Here are some of the typical offers you can use when working with influencers.
A sponsored post is mainly a post that the influencer creates and publishes on his or her blog or social media account in exchange for a fee. Usually, the company will provide the influencer some guidelines when creating the post like what features they would like highlighted in the post.
Giving the influencer the liberty to create a post in his or her style helps ensure that it doesn't stick out like a sore thumb against the other posts the influencer publishes. At the same time, it will also help increase engagement since the influencer is in the best position to know what types of post his or her followers will resonate with the most.
Sponsored posts also help you gain more authoritative backlinks to your site, helping you increase your page rankings in Google and other search engines.
Product reviews are a great way to work with influencers if your goal is to generate more revenue.
According to Hubspot, 81% of consumers research about a product online before they make a purchase. Reading and watching product reviews is one of the ways how they do that. Since many tend to favor recommendations made by influencers, they are more likely to buy a product that receives a positive review from one of their favorite influencers.
One thing to remember when asking influencers to do a review of your product is that you have no control over what they will say. In fact, there's always the chance that the review the influencer may give is negative.
That said, it's essential to do some research on the different product reviews that the influencer did in the past. Look at the ratio between the number of positive reviews he or she has versus the negative reviews. If you notice that the influencer has consistently given negative reviews to products similar to yours, you may be better off working with someone else.
Influencers love running contests and doing giveaways for their followers because it helps them increase their engagement rates and follower base. Offering to sponsor a giveaway gives them a win-win working situation for you.
Communication is essential for this technique. You need to take time to work together with the influencer when developing the mechanics of the giveaway. It should not be too complicated or tedious for the influencer's followers to do. At the same time, it should be able to help you gather the information you need from their followers so that you can nurture and convert them into customers after the giveaway period.
This works very much in the same manner as the sponsored giveaway approach, except in this case, it’s the influencers who are competing for the prize, not their followers.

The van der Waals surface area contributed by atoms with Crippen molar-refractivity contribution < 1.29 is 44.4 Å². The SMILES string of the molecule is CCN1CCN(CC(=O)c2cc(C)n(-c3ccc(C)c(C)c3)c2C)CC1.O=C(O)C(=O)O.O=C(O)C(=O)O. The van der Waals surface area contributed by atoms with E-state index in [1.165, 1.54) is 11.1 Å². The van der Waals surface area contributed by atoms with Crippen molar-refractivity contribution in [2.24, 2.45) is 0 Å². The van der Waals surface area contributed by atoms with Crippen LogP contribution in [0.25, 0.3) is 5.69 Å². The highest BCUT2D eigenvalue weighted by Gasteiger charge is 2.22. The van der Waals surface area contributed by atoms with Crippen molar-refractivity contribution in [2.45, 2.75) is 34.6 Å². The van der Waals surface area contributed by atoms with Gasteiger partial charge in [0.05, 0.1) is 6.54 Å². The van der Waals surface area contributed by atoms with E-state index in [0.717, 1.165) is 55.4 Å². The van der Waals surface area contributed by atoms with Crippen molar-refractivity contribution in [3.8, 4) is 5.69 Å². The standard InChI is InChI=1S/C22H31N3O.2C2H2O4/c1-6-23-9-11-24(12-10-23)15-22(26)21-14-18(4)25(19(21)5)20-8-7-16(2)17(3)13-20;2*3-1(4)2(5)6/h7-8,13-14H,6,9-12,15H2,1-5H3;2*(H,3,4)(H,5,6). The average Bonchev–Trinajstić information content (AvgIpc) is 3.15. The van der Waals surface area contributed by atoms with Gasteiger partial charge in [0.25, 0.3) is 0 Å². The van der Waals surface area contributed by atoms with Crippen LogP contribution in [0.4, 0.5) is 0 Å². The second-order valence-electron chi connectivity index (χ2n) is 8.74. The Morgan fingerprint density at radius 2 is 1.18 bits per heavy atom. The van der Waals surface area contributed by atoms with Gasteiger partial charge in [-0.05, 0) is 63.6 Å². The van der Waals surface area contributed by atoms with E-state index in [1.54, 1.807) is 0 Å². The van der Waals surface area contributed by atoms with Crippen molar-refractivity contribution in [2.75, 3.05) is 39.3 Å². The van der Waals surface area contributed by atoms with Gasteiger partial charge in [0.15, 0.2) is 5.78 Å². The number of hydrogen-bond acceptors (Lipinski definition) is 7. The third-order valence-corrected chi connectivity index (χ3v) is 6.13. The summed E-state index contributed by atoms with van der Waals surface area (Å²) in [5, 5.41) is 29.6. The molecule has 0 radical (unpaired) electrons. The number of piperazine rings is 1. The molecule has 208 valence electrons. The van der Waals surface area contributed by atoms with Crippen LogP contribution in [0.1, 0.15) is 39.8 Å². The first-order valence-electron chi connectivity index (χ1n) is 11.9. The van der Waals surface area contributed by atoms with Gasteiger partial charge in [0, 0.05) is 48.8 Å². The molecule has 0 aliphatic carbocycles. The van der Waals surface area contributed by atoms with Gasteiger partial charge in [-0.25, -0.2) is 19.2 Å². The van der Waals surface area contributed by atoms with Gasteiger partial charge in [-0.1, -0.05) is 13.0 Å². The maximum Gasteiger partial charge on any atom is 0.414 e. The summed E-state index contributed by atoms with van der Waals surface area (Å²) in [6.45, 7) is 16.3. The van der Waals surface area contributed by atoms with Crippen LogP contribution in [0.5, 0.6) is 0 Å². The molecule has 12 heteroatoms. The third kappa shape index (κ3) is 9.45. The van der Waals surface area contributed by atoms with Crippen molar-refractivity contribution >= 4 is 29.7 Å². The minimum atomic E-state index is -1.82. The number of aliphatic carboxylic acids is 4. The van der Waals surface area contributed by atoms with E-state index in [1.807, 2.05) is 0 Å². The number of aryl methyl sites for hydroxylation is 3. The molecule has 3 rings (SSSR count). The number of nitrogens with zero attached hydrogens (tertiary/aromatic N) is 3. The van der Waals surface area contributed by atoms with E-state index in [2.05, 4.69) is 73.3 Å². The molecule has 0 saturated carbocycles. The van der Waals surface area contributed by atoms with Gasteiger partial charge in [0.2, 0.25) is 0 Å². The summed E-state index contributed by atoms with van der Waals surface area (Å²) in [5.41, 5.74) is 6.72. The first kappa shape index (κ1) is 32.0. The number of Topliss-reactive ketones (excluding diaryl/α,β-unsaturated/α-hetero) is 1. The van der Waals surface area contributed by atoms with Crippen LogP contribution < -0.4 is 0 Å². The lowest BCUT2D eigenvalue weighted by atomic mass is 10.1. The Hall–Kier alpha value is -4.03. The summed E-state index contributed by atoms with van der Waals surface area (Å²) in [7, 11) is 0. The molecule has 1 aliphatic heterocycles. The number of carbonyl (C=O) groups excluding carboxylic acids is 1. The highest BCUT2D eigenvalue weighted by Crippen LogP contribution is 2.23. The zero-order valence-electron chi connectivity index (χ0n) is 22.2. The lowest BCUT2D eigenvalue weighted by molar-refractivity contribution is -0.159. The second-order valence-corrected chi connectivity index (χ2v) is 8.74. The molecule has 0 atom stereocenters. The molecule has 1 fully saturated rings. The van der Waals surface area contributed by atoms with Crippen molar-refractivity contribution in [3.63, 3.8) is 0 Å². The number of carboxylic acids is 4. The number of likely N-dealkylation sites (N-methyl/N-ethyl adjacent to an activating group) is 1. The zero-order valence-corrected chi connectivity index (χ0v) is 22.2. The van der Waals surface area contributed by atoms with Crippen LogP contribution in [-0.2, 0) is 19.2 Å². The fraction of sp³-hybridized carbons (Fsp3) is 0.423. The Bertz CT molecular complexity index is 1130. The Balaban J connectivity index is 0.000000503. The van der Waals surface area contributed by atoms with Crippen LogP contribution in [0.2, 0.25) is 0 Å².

One good example of this was Skype’s competition titled “Your City, Your Passion” to further boost their brand and mission of “bringing people together whenever apart.” Skype partnered with 10 influencers from different parts of the world, who used the app as a storytelling hub. This quickly caught on with over 5,000 more people joining in the campaign, and 10% of the over 140,000 people that visited the campaign hub downloaded and activated the app on their mobile device in one month.
When creating a competition for influencers, it's vital that you offer them something that they will consider extremely valuable and beneficial to them. In the case of Skype, the winner of the competition mainly the chance to have a Skype session with a celebrity expert in their industry.
Guest Blog Posts
Influencers are always in search for providing their followers with highly valuable, helpful, and actionable information and advice. Offering to contribute a guest blog post on their site will not only help them provide more value to their followers, but it will also help you promote your brand and generate more leads.
Compared to the other ways of working with influencers, this is the most time-consuming since you not only have to create the post yourself but also get the influencer to publish your post on their site. Nevertheless, I find this to be one of the most effective and cost-efficient ways of working with influencers.
One of the most effective ways I found to get influencers to publish my guest blog post is by sending a courtesy email to the different influencers I mention in the guest posts I publish on my blog. I mention in my email how I found their post so valuable I used it as a reference for my blog post.
By using this approach, I was able to receive an invite from SmartInsight’s co-founder Dave Chaffey to contribute a guest blog post on the site:
Sending courtesy emails also gave me the opportunity to have my guest blog post published on the following websites:
When offering to publish guest blog posts to influencers, it is critical that you need to first build and establish some form of relationship with them. Based on my experience, I noticed that many influencers have their guard up when you approach them and offer to do a guest blog post because they want to protect the credibility and integrity of their site. By focusing on building a genuine relationship with these influencers, you can bring this guard down, making it easier for you to pitch in your guest blog post.
This is precisely what happened with Jamie Turner of the 60 Second Marketer and me. I've known Jamie back in 2016, and he has become (and still is) one of my mentors. I only sent him an email in October 2017 offering to do a guest post on his site. He said yes, and within a week of submitting my guest post on creating stories for buyer personas, my guest post was published.